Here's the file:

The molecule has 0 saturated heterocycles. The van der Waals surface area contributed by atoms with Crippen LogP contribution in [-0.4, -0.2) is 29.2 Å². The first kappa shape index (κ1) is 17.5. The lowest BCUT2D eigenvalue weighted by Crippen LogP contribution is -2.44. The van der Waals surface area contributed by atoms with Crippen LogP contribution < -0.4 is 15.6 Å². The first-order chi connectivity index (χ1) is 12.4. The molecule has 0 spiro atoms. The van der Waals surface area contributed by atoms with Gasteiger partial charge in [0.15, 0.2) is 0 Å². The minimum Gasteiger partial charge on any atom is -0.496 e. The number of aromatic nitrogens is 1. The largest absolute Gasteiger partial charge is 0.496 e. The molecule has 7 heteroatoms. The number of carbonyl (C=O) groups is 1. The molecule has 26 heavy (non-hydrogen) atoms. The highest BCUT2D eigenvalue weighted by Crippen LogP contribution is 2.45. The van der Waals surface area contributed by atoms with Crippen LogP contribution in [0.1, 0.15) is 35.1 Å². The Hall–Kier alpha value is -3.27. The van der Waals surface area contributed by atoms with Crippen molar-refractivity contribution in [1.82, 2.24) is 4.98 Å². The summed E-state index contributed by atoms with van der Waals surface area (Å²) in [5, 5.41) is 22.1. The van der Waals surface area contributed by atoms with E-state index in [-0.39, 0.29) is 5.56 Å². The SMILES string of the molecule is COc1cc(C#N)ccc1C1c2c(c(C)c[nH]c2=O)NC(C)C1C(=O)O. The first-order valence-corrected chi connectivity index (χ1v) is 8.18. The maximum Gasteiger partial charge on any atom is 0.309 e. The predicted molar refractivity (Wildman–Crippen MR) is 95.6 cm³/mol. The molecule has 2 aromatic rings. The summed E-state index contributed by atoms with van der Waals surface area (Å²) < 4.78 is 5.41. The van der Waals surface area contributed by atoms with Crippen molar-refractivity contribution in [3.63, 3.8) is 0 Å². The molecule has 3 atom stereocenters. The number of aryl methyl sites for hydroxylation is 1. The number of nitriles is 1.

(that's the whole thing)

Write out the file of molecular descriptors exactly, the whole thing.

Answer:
The molecule has 0 saturated heterocycles. The van der Waals surface area contributed by atoms with Crippen LogP contribution in [-0.4, -0.2) is 29.2 Å². The first kappa shape index (κ1) is 17.5. The lowest BCUT2D eigenvalue weighted by Crippen LogP contribution is -2.44. The van der Waals surface area contributed by atoms with Crippen LogP contribution < -0.4 is 15.6 Å². The first-order chi connectivity index (χ1) is 12.4. The molecule has 0 spiro atoms. The van der Waals surface area contributed by atoms with Gasteiger partial charge in [0.15, 0.2) is 0 Å². The minimum Gasteiger partial charge on any atom is -0.496 e. The number of aromatic nitrogens is 1. The largest absolute Gasteiger partial charge is 0.496 e. The molecule has 7 heteroatoms. The number of carbonyl (C=O) groups is 1. The molecule has 26 heavy (non-hydrogen) atoms. The highest BCUT2D eigenvalue weighted by Crippen LogP contribution is 2.45. The van der Waals surface area contributed by atoms with Crippen LogP contribution in [0.1, 0.15) is 35.1 Å². The Hall–Kier alpha value is -3.27. The van der Waals surface area contributed by atoms with Crippen molar-refractivity contribution in [1.82, 2.24) is 4.98 Å². The summed E-state index contributed by atoms with van der Waals surface area (Å²) in [5, 5.41) is 22.1. The van der Waals surface area contributed by atoms with E-state index in [-0.39, 0.29) is 5.56 Å². The SMILES string of the molecule is COc1cc(C#N)ccc1C1c2c(c(C)c[nH]c2=O)NC(C)C1C(=O)O. The first-order valence-corrected chi connectivity index (χ1v) is 8.18. The maximum Gasteiger partial charge on any atom is 0.309 e. The predicted molar refractivity (Wildman–Crippen MR) is 95.6 cm³/mol. The molecule has 2 aromatic rings. The summed E-state index contributed by atoms with van der Waals surface area (Å²) < 4.78 is 5.41. The van der Waals surface area contributed by atoms with Crippen molar-refractivity contribution in [3.63, 3.8) is 0 Å². The molecule has 3 atom stereocenters. The number of aryl methyl sites for hydroxylation is 1. The number of nitriles is 1.